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Literary Analysis

On Thomas McGuane and 'Gallatin Canyon'
Paul Burga

When I first read Thomas McGuane’s "Gallatin Canyon" (in The New Yorker) I was baffled. Despite its straightforward presentation of plot and character, I was left with a "What’s wrong here?" feeling. On the second reading (in Best American Short Stories 2004), it dawned on me that the characters were acting strangely.
A third reading led me to an ineluctable conclusion.

I believe that the following synopsis, though selective and interspersed with my personal commentary, is a reasonably faithful depiction of what McGuane wrote.

The first person, nameless narrator (I’m going to call him Bob) wants to weasel out of an agreement he made to sell a car dealership. He plans to accomplish this by insulting the buyer, a small town businessman, thus making the rube mad enough (as Bob imagines) to storm, red-faced, out of the closing.

Not only is Bob’s plan odd, but even odder is that he wants his woman friend (they’ve had a relationship for several years) to be present as he carries on like a dishonest lout. It’s not like she’s a co-conspirator; at one point she says, "Why don’t you just let this deal close?... there’s a good-faith issue here."

We aren’t in Louise’s mind, but she comes across as passive and distant. She puts limits on the time she and Bob spend together. She had been married briefly, and during that period she developed, in her words, "doubtful behaviors" – such as pulling out her eyelashes and eating huge amounts of macadamia nuts. Her husband must have found the marriage stressful too; after their divorce he sold his pharmacy and became a mountain man. Anyway, she agrees to go along on this business trip.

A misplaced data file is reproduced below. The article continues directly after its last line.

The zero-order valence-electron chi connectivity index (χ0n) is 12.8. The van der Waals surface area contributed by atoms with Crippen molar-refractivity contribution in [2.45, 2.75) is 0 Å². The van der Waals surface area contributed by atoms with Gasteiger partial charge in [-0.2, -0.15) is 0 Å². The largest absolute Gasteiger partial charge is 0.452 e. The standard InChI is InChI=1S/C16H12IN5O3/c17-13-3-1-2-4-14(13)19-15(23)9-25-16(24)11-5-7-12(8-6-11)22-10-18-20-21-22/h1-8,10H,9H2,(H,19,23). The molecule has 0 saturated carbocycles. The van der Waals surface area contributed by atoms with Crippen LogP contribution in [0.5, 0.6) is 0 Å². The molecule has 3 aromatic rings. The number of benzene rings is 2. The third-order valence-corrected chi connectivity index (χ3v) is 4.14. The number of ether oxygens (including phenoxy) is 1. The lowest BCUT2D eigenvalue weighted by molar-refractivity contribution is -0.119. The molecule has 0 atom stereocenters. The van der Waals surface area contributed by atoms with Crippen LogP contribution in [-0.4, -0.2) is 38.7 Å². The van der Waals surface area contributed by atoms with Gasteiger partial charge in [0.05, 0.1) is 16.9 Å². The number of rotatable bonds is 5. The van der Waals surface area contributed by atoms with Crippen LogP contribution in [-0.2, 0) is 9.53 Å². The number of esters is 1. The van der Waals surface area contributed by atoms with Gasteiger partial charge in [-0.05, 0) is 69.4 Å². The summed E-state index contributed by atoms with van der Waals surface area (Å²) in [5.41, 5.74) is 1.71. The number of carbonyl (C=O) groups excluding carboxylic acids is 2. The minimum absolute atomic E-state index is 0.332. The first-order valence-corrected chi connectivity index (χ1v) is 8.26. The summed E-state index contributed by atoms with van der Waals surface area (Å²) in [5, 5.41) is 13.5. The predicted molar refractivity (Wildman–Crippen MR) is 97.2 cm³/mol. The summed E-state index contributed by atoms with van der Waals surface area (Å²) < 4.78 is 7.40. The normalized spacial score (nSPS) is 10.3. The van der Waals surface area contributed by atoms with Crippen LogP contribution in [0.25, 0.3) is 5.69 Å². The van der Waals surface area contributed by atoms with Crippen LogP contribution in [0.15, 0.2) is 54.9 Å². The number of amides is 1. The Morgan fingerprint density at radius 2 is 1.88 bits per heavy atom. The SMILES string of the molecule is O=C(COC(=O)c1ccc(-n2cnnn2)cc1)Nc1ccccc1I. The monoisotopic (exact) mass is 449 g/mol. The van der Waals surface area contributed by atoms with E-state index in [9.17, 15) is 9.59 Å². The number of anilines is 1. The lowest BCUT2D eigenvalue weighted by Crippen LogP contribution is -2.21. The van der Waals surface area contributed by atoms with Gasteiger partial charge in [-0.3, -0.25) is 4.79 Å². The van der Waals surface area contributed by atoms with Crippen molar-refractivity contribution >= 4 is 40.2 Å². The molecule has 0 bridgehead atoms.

To get to the town they take the Gallatin Canyon route. (Where, obviously, an accident will occur, since the canyon is described in the first paragraph as "too narrow" and on the second page we are informed that it regularly "spat out corpses.")

On the long drive these two show a conspicuous lack of emotional affinity. He thinks really hard about this matter. He is "powerfully attached to her" but she is withholding. "Though ours was hardly a chaste relationship, real intimacy was relatively scarce." He "adored her when she was a noun" but "was alarmed when she was a verb." Her hand drifts to rest on his leg and he reacts with the following thought: "my interest traveled to the basics of the human species." He feels an urge to "cleave" to her, "to build a warm new civilization." Suddenly he blurts out the words "I wonder if we shouldn’t just get married." Louise quickly looks away, leaving his comment unanswered. They drive the rest of the way – how long this takes it doesn’t say – in silence.

When they get to the conference room of the title company, Louise asks, "Shall I stay?" (Clueless Bob "intuits" her question to mean that she has not completely rejected his proposal of marriage.) He says, "Please," and gestures to the chair next to his.